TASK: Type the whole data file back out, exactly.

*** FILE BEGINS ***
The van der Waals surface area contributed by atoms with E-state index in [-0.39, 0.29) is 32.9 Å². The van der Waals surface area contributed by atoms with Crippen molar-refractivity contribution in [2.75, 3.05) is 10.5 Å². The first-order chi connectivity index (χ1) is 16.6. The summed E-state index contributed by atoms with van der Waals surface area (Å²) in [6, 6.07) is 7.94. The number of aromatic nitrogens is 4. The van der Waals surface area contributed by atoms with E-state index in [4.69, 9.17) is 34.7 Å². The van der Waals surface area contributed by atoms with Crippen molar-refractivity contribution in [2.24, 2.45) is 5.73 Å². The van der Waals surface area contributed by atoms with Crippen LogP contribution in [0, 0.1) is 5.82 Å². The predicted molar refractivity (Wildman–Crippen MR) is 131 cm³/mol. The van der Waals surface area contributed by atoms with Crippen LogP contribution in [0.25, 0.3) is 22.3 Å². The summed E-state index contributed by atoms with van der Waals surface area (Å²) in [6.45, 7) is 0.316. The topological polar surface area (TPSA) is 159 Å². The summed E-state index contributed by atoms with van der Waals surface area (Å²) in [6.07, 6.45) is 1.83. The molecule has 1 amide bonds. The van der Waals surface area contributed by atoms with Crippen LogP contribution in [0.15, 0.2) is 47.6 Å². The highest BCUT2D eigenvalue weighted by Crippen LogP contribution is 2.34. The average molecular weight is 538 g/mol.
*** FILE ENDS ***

The van der Waals surface area contributed by atoms with E-state index in [-0.39, 0.29) is 32.9 Å². The van der Waals surface area contributed by atoms with Crippen molar-refractivity contribution in [2.75, 3.05) is 10.5 Å². The first-order chi connectivity index (χ1) is 16.6. The summed E-state index contributed by atoms with van der Waals surface area (Å²) in [6, 6.07) is 7.94. The number of aromatic nitrogens is 4. The van der Waals surface area contributed by atoms with E-state index in [4.69, 9.17) is 34.7 Å². The van der Waals surface area contributed by atoms with Crippen molar-refractivity contribution in [2.24, 2.45) is 5.73 Å². The van der Waals surface area contributed by atoms with Crippen LogP contribution in [0, 0.1) is 5.82 Å². The predicted molar refractivity (Wildman–Crippen MR) is 131 cm³/mol. The van der Waals surface area contributed by atoms with Crippen LogP contribution in [0.25, 0.3) is 22.3 Å². The summed E-state index contributed by atoms with van der Waals surface area (Å²) in [6.45, 7) is 0.316. The topological polar surface area (TPSA) is 159 Å². The summed E-state index contributed by atoms with van der Waals surface area (Å²) in [6.07, 6.45) is 1.83. The molecule has 1 amide bonds. The van der Waals surface area contributed by atoms with Crippen LogP contribution in [0.15, 0.2) is 47.6 Å². The highest BCUT2D eigenvalue weighted by Crippen LogP contribution is 2.34. The average molecular weight is 538 g/mol.